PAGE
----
By Geary Danihy

Last season, Stratford’s Square One Theatre Company staged Richard Dresser’s Rounding Third, a two-character, humorous excursion into the world of men, boys and baseball. In an equal-opportunity gesture, Square One opens its 2008 season with Kathleen Clark’s Secrets of a Soccer Mom, a three-character, humorous excursion into the world of women, kids and soccer.

The two works have a familial relationship in that both focus on an organized children’s sport to delve into gender issues, the constrictive nature of marriage and the politically correct approach to competitiveness when nurturing the young. Unfortunately, the depth of character development that made Rounding Third more than a polemic is lacking in Clark’s play. Hence, in Nancy (Lillian Garcia), Alison (Michael Anne Pentz) and Lynn (Danielle Sultini), we have three characters who are barely more then stereotypes: Nancy, the career-frustrated mom; Alison, the frustrated jock mom; and Lynn, the over-achieving mom.

The play’s predictability is aggravated by Clark’s apparent need to cover all bases, or cover the field, as it were. Listening to the dialogue, one gets the feeling that before writing the play Clark sat down and made a list of all the topics she wanted to cover and then checked them off as she inserted them into the play. Thus, the three actresses are given dialogue that is more issue-driven than character-driven, making the play seem as if it has been adapted from an essay on women’s issues.

This is compounded by the stage directions Clark has supplied that director Tom Holehan has no option but to follow. Exits and entrances are visual paragraph breaks that alert the audience that “discussion” of one “issue” has ended and a new “issue” is to be dealt with.

The three actresses do their best to bring life to their characters, and there are moments when they succeed in overcoming the declamatory nature of the dialogue to create interactive scenes that ring true.

Many of these have to do with the nature of competitiveness as prescribed for both children and females. The women have gathered at a soccer field to participate in parent-child exhibition matches, and their early take on how the games should be played – compete, but not too hard; everybody is a winner; don’t crush the fragile egos of the children – modifies as the mothers get into the game. Alison wants to play, not play at playing, and over the course of the single act she wins over the other two mothers so that in the final scenes, nicely staged by Holehan, they shed whatever societal restraints they have brought to the field and go out to “kick some ass.”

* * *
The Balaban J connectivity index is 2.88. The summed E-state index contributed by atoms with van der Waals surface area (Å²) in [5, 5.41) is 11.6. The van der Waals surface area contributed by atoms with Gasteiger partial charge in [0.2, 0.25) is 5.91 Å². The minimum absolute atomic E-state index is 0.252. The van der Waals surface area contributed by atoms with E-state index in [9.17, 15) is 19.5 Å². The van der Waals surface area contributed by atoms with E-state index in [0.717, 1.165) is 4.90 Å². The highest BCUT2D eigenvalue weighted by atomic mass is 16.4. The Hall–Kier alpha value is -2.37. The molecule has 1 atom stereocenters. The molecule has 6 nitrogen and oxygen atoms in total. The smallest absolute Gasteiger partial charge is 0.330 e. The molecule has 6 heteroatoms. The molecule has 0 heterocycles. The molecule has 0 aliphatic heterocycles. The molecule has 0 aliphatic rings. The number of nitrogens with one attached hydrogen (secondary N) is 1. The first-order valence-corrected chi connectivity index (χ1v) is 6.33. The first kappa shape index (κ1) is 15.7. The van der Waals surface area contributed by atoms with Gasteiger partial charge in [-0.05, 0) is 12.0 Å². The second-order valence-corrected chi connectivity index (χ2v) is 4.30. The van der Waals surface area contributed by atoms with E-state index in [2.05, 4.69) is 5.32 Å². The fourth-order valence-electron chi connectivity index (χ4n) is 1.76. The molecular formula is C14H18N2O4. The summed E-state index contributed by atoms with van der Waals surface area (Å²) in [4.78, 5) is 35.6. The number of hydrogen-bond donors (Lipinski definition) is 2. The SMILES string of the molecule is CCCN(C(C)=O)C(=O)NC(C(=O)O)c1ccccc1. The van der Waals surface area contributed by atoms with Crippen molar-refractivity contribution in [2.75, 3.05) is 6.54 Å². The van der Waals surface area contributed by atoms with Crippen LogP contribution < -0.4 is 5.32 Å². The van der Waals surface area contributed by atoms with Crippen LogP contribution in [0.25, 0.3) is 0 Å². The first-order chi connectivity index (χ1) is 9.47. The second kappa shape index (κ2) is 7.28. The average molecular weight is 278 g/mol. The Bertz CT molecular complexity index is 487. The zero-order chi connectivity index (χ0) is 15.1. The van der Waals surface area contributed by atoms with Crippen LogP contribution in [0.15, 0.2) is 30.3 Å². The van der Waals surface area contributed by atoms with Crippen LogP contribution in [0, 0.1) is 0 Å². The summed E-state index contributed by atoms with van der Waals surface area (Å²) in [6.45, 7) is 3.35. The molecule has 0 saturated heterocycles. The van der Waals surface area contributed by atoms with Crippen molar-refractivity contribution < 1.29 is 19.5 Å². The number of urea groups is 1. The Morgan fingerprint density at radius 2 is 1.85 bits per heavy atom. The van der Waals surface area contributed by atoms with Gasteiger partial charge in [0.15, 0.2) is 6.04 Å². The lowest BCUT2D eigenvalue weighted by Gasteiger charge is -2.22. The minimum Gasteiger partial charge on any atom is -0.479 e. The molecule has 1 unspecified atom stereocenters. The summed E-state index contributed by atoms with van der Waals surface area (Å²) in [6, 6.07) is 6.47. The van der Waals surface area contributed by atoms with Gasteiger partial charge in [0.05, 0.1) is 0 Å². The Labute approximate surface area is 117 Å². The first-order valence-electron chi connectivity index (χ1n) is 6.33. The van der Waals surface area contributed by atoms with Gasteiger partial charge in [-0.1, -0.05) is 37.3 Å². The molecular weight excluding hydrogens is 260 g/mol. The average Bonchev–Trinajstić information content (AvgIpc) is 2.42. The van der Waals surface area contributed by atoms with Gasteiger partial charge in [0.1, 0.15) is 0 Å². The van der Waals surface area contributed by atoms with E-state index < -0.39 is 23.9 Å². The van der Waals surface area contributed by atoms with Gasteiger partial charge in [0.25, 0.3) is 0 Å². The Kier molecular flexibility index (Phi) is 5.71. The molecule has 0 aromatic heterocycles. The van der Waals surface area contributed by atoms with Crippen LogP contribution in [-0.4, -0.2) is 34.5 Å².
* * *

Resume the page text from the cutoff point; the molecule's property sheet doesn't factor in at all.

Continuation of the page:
Such moments are, however, few and far between. In his Rounding Third, Dresser wisely extended the action over an entire season and had the two men interacting both on and off the field, which allowed the playwright to create multi-faceted characters who change over the course of the play. Clark focuses on a single afternoon, forcing the metaphor of the soccer game as mirror of life to work overtime, and never allows the audience to see the characters as anything other than soccer moms who, as the curtain falls, are basically the same characters who walked onto stage when the curtain went up.

There is certainly much gold to be mined from the women-sports-kids vein, but Clark has chosen to strip mine rather than dig deeply into the subject. Hence, the play is all surface and less then engaging.

Secrets of a Soccer Mom runs through Saturday, Nov. 22. For tickets or more information call 375-8778 or go to

This review originally appeared in The Norwalk Citizen-News.

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